State Of Logistics Report Shows Multiple Pain Points For The Industry

By Staff, Go By Truck News, June 21, 2018
Money pouring out of truck
As most shippers can tell from their rising freight bills, carriers have taken advantage of a seller’s market in transportation as a strong economy, surging demand and labor and capacity shortages is causing multiple pain points for logisticians.
That’s the conclusion of the 29th annual State of Logistics report produced by A.T. Kearney in partnership with the Council of Supply Chain Management Professionals and Penske Logistics.
Entitled “Steep Grade Ahead,” the report discloses that U.S. business logistics costs were on the rise again last year after declining in 2016 for the first time since 2009. Those costs rose 6.2 percent last year, perhaps foreshadowing more of the same for this year.
The primary rising cost is drivers, with the truck driver shortage estimated by American Trucking Associations as being in excess of 50,000. The SoL report, while noting the driver shortage is “nothing new to the industry,” says the shortage is contributing to sharply higher pay which eventually is being borne by higher shipping rates.
The recently enacted tax cut for some upper- and middle-income Americans is expected to add 0.7 percent to Gross Domestic Product this year. But the report noted that some of those gains could be erased by the recently enacted tariffs on China, 28 European Union nations as well as Canada and Mexico.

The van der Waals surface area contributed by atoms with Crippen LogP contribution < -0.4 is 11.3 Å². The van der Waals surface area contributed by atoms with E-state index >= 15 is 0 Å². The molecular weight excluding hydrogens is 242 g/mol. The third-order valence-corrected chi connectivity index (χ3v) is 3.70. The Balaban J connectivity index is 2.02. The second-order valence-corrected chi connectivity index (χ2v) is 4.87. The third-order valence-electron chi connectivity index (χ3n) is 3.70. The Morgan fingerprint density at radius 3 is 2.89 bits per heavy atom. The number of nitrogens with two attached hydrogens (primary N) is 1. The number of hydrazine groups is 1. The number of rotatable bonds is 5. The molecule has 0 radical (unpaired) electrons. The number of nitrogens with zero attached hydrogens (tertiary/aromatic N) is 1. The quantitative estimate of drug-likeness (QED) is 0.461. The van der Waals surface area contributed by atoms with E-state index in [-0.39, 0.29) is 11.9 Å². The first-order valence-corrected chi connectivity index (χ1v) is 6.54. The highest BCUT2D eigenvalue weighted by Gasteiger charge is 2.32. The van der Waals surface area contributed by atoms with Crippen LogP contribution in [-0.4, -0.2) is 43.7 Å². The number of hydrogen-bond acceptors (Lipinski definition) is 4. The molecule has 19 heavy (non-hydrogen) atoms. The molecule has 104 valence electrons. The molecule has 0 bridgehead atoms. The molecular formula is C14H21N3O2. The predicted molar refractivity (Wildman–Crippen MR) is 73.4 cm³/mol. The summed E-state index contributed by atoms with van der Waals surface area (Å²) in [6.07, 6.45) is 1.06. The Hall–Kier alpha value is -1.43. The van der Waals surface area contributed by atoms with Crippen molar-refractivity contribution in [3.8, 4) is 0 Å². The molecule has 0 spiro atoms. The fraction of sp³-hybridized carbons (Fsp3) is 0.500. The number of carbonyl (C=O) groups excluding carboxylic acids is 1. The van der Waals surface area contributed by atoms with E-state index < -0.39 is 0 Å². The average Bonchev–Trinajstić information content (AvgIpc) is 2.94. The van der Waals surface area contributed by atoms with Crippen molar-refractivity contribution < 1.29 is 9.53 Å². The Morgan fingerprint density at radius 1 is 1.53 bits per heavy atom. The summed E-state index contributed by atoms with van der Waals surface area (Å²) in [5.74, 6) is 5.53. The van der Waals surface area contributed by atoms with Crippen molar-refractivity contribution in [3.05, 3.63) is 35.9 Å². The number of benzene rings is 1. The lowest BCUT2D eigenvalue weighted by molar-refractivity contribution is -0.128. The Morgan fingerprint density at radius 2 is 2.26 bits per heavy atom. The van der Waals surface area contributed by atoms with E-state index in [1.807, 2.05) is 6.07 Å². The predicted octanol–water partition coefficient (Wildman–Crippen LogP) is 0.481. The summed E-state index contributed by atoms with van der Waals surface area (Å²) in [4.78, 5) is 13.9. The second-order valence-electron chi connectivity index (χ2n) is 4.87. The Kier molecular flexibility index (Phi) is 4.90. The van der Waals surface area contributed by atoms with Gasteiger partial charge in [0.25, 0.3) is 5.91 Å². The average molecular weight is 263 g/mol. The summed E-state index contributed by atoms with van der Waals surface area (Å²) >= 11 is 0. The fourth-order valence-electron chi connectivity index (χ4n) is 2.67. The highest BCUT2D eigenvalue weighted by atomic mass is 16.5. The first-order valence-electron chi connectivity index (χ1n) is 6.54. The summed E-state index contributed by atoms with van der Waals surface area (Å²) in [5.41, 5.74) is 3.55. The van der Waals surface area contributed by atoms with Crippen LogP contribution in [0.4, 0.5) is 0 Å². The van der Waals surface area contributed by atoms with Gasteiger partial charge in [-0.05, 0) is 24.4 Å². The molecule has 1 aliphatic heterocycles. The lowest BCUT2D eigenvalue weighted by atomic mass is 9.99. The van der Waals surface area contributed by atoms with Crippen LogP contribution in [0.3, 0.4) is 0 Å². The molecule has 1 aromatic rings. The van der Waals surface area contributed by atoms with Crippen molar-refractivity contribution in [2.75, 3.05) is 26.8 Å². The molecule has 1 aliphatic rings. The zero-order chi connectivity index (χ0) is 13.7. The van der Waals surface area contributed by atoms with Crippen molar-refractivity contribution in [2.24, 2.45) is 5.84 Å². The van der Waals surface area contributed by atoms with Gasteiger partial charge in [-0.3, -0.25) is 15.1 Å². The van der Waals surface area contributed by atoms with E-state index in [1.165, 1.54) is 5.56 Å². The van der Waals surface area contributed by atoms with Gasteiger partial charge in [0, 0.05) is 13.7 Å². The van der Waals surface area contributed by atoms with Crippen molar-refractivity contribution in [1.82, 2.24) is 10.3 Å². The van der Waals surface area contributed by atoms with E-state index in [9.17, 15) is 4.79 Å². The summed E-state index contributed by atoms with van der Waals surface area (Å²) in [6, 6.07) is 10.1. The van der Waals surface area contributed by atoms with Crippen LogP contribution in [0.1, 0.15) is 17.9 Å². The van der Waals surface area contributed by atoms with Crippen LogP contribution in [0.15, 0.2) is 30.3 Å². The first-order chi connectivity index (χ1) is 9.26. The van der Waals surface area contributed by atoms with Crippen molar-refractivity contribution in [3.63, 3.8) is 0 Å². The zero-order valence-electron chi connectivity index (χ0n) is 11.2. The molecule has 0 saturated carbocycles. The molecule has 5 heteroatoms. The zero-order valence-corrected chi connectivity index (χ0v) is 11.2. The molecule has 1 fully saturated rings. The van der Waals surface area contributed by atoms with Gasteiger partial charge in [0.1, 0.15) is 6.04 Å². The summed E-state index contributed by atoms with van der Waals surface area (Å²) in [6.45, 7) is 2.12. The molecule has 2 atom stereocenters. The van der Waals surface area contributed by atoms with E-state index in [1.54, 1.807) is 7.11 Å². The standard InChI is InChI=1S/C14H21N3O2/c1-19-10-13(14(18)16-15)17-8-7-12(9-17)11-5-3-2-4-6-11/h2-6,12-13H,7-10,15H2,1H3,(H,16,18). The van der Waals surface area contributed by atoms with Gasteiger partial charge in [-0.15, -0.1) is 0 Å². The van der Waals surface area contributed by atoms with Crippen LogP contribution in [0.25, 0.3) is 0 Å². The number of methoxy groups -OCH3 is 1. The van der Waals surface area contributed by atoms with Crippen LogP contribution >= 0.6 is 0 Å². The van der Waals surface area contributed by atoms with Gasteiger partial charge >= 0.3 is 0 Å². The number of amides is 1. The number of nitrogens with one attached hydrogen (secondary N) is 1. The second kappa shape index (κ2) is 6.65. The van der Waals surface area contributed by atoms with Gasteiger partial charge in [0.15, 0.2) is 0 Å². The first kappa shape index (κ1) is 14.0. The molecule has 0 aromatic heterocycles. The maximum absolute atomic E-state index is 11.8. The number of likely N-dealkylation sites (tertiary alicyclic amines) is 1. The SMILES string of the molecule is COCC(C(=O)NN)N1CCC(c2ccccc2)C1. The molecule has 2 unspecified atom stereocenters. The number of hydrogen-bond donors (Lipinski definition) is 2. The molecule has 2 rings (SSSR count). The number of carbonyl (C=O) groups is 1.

Transportation costs rose 7 percent annually last year with private or dedicated trucking setting the pace with a 9.5 percent increase. Less-than-truckload pricing rose 6.6 percent while full truckload rates were up 6.4 percent. Trucking overall remained the dominant mode of freight transport, garnering $641 billion of the $965 billion total of freight transport bill.
“No sector saw more change last year than motor freight,” the report noted. “Severe capacity pressures sparked sharp rate hikes. Carriers gained pricing power as demand rose and electronic logging devices exacerbated drive shortages.”
As trucking rates rose, rails were able to “raise prices sharply,” the report said, reversing a decline seen in 2016 rail pricing.
Trump has talked openly about beginning a trade war with China and our allies, and that war apparently is under way with tariffs on aluminum and steel and the retaliatory tariffs already starting.
“It’s far from certain that strong global trade flows will continue,” the report noted, adding “The industry should prepare risk mitigation plans and consider raising rates or other strategies to protect profit margins as declining international shipments reduce revenue.”

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